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Ask A Vet : 5 Ways To Keep Senior Dogs Healthy

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If you love a senior dog, you want to make your friend’s life as good as it can get for as long as possible. I treat loads of senior patients and we pride ourselves on the longevity and continuing the good health of a large majority of our patients. Concerned, loving pet parents ask me how healthcare can help their senior dogs, so I have distilled my advice down to the top 5. And here they are (drum roll, please):

#1 – Preventive Veterinary Care and Regular check-ups.

The value of preventive care cannot be overemphasized. A veterinarian needs to see your dog when things are normal to establish a baseline as she grows older and becomes more likely to have health problem. The vet will examine parts of your dog you would not think to check. Clients tell me all the time that they “never noticed that.”Seeing the vet is not just for vaccines anymore. Older dogs are more prone to tumors that must be checked out and a multitude of disorders that must be managed. A thorough physical exam and diagnostic testing is ammunition in the battle against poor health!

#2 – Nutrition

I don’t shop for pet food by reading labels anymore and I don’t recommend it to my clients. I read research papers. I pick brands that have actual live people willing to talk to me about their products. I find veterinarians (like veterinary nutritionists) who have more knowledge on the subject than I do and I talk to them and attend their classes. You still get what you pay for (as in everything) but take the time to ask a professional so that you are aware what you are getting and what you are paying for. Truly high quality diets will never be cheap, but a high price tag alone does not insure quality. Don’t just pick the brand whose name you recognize because of ad campaigns.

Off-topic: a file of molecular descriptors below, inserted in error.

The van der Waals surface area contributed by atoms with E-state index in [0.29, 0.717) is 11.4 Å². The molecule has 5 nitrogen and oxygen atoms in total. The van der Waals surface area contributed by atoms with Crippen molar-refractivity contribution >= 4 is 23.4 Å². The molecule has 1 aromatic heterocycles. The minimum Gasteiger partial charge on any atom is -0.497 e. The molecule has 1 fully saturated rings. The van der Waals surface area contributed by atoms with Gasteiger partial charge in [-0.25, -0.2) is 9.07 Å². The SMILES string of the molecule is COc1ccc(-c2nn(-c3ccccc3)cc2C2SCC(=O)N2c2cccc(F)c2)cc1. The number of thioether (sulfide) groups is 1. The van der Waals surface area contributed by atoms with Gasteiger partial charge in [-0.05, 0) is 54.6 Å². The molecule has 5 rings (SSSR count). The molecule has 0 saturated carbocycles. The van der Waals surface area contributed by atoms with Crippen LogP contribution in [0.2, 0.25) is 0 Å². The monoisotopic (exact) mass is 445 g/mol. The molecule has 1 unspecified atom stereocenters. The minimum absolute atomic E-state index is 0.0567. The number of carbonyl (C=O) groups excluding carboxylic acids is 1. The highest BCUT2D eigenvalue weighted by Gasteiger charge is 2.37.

#3 – Exercise

Exercise is critical to keep things moving well and pumping well. Although physical exercise is a part of the healthy formula, it is not the only part. Your dog’s mind must be kept active. Find activities that are new and different. Devise games that make her think. Puzzle toys are great at stimulating the mind and rewarding thought and exercise. Your dog’s body follows the “use it or lose it” theory just like yours. Use her muscles and use her mind to help her stay sharp and fit. Physical and mental activity are critical to lasting health.

#4 – Avoid Obesity

Being overweight takes a toll on your pet’s joints and longevity. Think of your pet’s weight as balancing act between input and output. When he takes in more, he has to burn off more. Do you know how much he really needs? The easiest way is ask your veterinarian to enter your pet’s details into a computer program designed to calculate for you what her calorie guidelines would be. This is the easiest way for me also. I use my Calorie Guide program for my own pets regularly. However, should your vet not have a program like this one, together you can figure out a range that can at least guide you, so certainly ask. Studies show that being normal body weight can add almost 2 years to your dog’s life.

#5 – Promote Dental health

Now we are starting to realize the importance of good dental health to the senior pet. Not only is dental disease very painful, but chronic infection and immune stimulation are bad for your dog’s health. As dogs age, they often need an even more meticulous dental hygiene program, including at–home tooth care and regular professional dental cleanings. These should always be performed under general anesthesia overseen by a licensed veterinarian. Anesthesia should always be preceded by blood screenings and such tests (done as pre-dental screens) have revealed many disease processes in the earliest stage while I can still impact the progression, so you can achieve two objectives with a dental prophylaxis.

 

These 5 things are important to keeping your senior pet healthy and happy for as long as you can. Your dog is a wonderful friend. Doesn’t he deserve to have his best possible golden years?

Please look me up on TwitterFacebook and Google+ . I love hearing about your pets!

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Written by Dr. Kathryn Primm
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